The State of the Planet


For nearly two decades, WWF’s Living Planet Report has monitored the health of our planet.

The newly released 10th edition of our flagship report shows that we urgently need a united global effort to reduce humanity’s impact on the world.

Living Planet Report 2014
Key Findings

Produced in collaboration with ZSL, the Water Footprint Network and the Global Footprint Network, the report tracks thousands of species populations and measures how the impact of the way we live our lives is affecting our environment.

Its findings reveal that:

  • Wildlife populations worldwide have declined by 52 per cent since 1970
  • We are living as though we have more than one planet at our disposal
  • By taking more than nature can replenish, we are jeopardising our own future

Download The Living Planet Report 2014

Summary report (5mb) Full report (35mb)

Threats to wildlife
& habitats

Wildlife in our rivers, lakes and wetlands has suffered a 76 per cent decline – an average loss almost double that seen in land and marine species populations.

Land-based species populations declined by 39 per cent, a trend that shows no sign of slowing down.

Marine species populations declined by 39 percent. Species in decline include marine turtles, many sharks, and large migratory seabirds like the wandering albatross.

Wildlife populations are declining in tropical and temperate climates, but the biggest decline – 63 per cent since 1970 – has been seen in the tropics. Central and South America shows the most dramatic regional decline – a fall of 83 per cent.

What’s causing the problem?

The biggest recorded threats to our planet’s wildlife are habitat loss and degradation as well as over-exploitation of species. Much of this caused by human activity, such as overfishing, deforestation, dam building and over-extraction of rivers.

Climate change is also likely to become an increasing threat. To have a realistic chance of securing a safe, stable climate, we need to urgently and radically reduce our carbon emissions over the next couple of decades.

It is clear that, both globally and here in the UK, we are using more resources than our planet can continue to provide. For example, we are cutting down trees more quickly than they can regrow, harvesting more fish than the oceans can restock, pumping water from our rivers and aquifers faster than rainfall can replenish them, and emitting more carbon than the oceans and forests can absorb.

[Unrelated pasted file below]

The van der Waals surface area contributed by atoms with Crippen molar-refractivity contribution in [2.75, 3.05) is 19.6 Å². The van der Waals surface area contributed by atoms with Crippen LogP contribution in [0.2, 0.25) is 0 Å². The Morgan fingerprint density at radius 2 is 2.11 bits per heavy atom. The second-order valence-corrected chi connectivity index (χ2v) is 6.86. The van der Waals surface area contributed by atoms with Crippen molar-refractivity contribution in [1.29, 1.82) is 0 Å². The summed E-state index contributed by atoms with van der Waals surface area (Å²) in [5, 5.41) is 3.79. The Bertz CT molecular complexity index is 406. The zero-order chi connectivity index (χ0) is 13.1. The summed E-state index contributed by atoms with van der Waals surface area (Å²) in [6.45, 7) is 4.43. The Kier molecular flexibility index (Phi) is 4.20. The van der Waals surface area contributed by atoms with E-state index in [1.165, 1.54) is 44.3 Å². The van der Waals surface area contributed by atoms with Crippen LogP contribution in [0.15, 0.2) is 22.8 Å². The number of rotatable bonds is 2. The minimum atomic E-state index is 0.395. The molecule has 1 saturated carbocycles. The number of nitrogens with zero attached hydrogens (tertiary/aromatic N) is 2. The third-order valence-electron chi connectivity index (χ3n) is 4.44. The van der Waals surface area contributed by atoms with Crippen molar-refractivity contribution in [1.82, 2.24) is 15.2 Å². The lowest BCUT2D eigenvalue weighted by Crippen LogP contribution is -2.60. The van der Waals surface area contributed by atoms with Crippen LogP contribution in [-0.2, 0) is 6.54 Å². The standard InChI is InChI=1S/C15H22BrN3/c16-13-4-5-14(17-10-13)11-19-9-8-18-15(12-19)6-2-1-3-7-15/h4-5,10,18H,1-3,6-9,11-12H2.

We are living as though we have more than one planet at our disposal, and if we continue to do so, we will create huge problems for ourselves in years to come

How will this affect us?

Human over-consumption is putting unsustainable pressure on our planet.

We rely on nature to meet all of our most basic needs - from food and shelter to the water we drink and the air we breathe - and if we continue to mismanage the Earth's resources there will be serious consequences for our future food, water and energy security.

Marine environment

Millions of people rely on the marine environment for their livelihoods – the global fishing sector employs more than 660 million people and marine fisheries supply more than 15 per cent of the animal protein in our diets, rising to more than 50 per cent in many countries in Africa and Asia. If threats to oceans are not abated, the economic losses could reach US$428 billion by 2050.

Forest ecosystems

Forest ecosystems provide shelter, water, fuel and food for more than 2 billion people, including 350 million of the world’s poorest people. Overall the planet’s forests are declining in area and in quality. This has had severe impacts on biodiversity, since the majority of terrestrial species live in forests, and is reducing the capacity for forests to absorb our carbon footprint, as well as affecting ecosystem services such as water provision and flood prevention.

Freshwater systems

Freshwater systems are also under huge pressure. More than 200 river basins, home to some 2.67 billion people, are already experiencing severe water scarcity for at least one month every year.

Human populations

Additionally, human population in urban areas is projected to increase from 3.6 billion in 2011 to 6.3 billion in 2050. In many cases, city infrastructures are unable to keep pace with such rapid increases in population, nor the growth of their inhabitant’s demands. Of the 63 most populated urban areas 39 are exposed to a high risk of at least one natural hazard, including flooding, cyclones and droughts.

Our solutions

We need a healthy planet for a stable future. This means we need to consume more wisely and produce less wastefully, to harness clean energy, to manage the world’s resources better and to halt the loss of our key habitats and species. WWF is working with partners around the globe to help us all start living within the natural limits of our planet.

How you can make a difference

WWF is working with a wide range of businesses, in order to help them minimise the impact of their industry. We are also pushing world leaders to commit to a global agreement to tackle climate change, to create better policies to improve social development and to make stronger commitments to protect our planet’s most threatened places and species.

But you can also help. We can all make better choices about how we live and consume as individuals.

Here are three simple ways that you can make a difference: